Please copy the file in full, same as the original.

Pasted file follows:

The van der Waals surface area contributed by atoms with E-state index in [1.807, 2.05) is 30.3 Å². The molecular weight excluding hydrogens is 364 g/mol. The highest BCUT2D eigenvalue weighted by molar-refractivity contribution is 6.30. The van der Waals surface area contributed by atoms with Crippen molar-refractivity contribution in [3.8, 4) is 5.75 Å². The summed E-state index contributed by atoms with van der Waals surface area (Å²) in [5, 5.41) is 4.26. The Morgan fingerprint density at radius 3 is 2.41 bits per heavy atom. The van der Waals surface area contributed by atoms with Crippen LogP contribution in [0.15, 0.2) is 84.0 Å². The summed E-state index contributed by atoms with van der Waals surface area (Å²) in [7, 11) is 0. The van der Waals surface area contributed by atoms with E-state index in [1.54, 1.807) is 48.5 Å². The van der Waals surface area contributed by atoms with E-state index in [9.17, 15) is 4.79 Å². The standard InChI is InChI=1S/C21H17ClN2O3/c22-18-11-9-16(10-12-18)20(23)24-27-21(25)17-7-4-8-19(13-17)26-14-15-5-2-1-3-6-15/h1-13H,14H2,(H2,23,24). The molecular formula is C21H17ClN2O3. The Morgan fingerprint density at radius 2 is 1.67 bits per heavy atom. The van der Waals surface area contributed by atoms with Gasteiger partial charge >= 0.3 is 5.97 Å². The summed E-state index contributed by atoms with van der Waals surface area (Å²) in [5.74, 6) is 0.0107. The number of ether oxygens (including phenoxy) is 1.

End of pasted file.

The van der Waals surface area contributed by atoms with E-state index in [1.807, 2.05) is 30.3 Å². The molecular weight excluding hydrogens is 364 g/mol. The highest BCUT2D eigenvalue weighted by molar-refractivity contribution is 6.30. The van der Waals surface area contributed by atoms with Crippen molar-refractivity contribution in [3.8, 4) is 5.75 Å². The summed E-state index contributed by atoms with van der Waals surface area (Å²) in [5, 5.41) is 4.26. The Morgan fingerprint density at radius 3 is 2.41 bits per heavy atom. The van der Waals surface area contributed by atoms with Crippen LogP contribution in [0.15, 0.2) is 84.0 Å². The summed E-state index contributed by atoms with van der Waals surface area (Å²) in [7, 11) is 0. The van der Waals surface area contributed by atoms with E-state index in [1.54, 1.807) is 48.5 Å². The van der Waals surface area contributed by atoms with E-state index in [9.17, 15) is 4.79 Å². The standard InChI is InChI=1S/C21H17ClN2O3/c22-18-11-9-16(10-12-18)20(23)24-27-21(25)17-7-4-8-19(13-17)26-14-15-5-2-1-3-6-15/h1-13H,14H2,(H2,23,24). The molecular formula is C21H17ClN2O3. The Morgan fingerprint density at radius 2 is 1.67 bits per heavy atom. The van der Waals surface area contributed by atoms with Gasteiger partial charge >= 0.3 is 5.97 Å². The summed E-state index contributed by atoms with van der Waals surface area (Å²) in [5.74, 6) is 0.0107. The number of ether oxygens (including phenoxy) is 1.